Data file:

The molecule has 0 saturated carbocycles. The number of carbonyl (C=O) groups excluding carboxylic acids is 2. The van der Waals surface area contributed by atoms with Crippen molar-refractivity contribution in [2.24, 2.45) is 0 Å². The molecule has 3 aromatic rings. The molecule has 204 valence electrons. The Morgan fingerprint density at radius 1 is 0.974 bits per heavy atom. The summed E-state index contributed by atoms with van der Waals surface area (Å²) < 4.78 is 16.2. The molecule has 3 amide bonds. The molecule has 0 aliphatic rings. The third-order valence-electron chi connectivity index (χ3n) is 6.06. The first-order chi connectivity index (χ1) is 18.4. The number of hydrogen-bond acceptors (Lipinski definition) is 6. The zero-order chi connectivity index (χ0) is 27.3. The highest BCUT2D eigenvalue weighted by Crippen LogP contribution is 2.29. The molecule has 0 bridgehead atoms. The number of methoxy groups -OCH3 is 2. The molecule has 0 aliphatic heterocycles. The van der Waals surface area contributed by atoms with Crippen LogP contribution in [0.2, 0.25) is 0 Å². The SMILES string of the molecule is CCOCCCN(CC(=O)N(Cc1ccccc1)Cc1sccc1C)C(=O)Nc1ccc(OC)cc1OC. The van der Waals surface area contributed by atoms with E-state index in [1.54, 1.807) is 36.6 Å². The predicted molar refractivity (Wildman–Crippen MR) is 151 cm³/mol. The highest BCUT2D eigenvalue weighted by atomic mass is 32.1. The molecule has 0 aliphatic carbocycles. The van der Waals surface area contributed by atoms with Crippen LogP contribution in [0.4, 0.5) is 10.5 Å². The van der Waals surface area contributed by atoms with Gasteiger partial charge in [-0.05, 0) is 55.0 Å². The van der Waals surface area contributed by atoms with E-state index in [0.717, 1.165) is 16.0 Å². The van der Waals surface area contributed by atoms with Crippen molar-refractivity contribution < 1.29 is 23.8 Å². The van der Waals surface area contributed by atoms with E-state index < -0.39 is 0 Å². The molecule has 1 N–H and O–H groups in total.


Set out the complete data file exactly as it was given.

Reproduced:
The molecule has 0 saturated carbocycles. The number of carbonyl (C=O) groups excluding carboxylic acids is 2. The van der Waals surface area contributed by atoms with Crippen molar-refractivity contribution in [2.24, 2.45) is 0 Å². The molecule has 3 aromatic rings. The molecule has 204 valence electrons. The Morgan fingerprint density at radius 1 is 0.974 bits per heavy atom. The summed E-state index contributed by atoms with van der Waals surface area (Å²) < 4.78 is 16.2. The molecule has 3 amide bonds. The molecule has 0 aliphatic rings. The third-order valence-electron chi connectivity index (χ3n) is 6.06. The first-order chi connectivity index (χ1) is 18.4. The number of hydrogen-bond acceptors (Lipinski definition) is 6. The zero-order chi connectivity index (χ0) is 27.3. The highest BCUT2D eigenvalue weighted by Crippen LogP contribution is 2.29. The molecule has 0 bridgehead atoms. The number of methoxy groups -OCH3 is 2. The molecule has 0 aliphatic heterocycles. The van der Waals surface area contributed by atoms with Crippen LogP contribution in [0.2, 0.25) is 0 Å². The SMILES string of the molecule is CCOCCCN(CC(=O)N(Cc1ccccc1)Cc1sccc1C)C(=O)Nc1ccc(OC)cc1OC. The van der Waals surface area contributed by atoms with E-state index in [1.54, 1.807) is 36.6 Å². The predicted molar refractivity (Wildman–Crippen MR) is 151 cm³/mol. The highest BCUT2D eigenvalue weighted by atomic mass is 32.1. The molecule has 0 aliphatic carbocycles. The van der Waals surface area contributed by atoms with Crippen LogP contribution in [0.4, 0.5) is 10.5 Å². The van der Waals surface area contributed by atoms with Gasteiger partial charge in [-0.05, 0) is 55.0 Å². The van der Waals surface area contributed by atoms with E-state index in [0.717, 1.165) is 16.0 Å². The van der Waals surface area contributed by atoms with Crippen molar-refractivity contribution < 1.29 is 23.8 Å². The van der Waals surface area contributed by atoms with E-state index < -0.39 is 0 Å². The molecule has 1 N–H and O–H groups in total.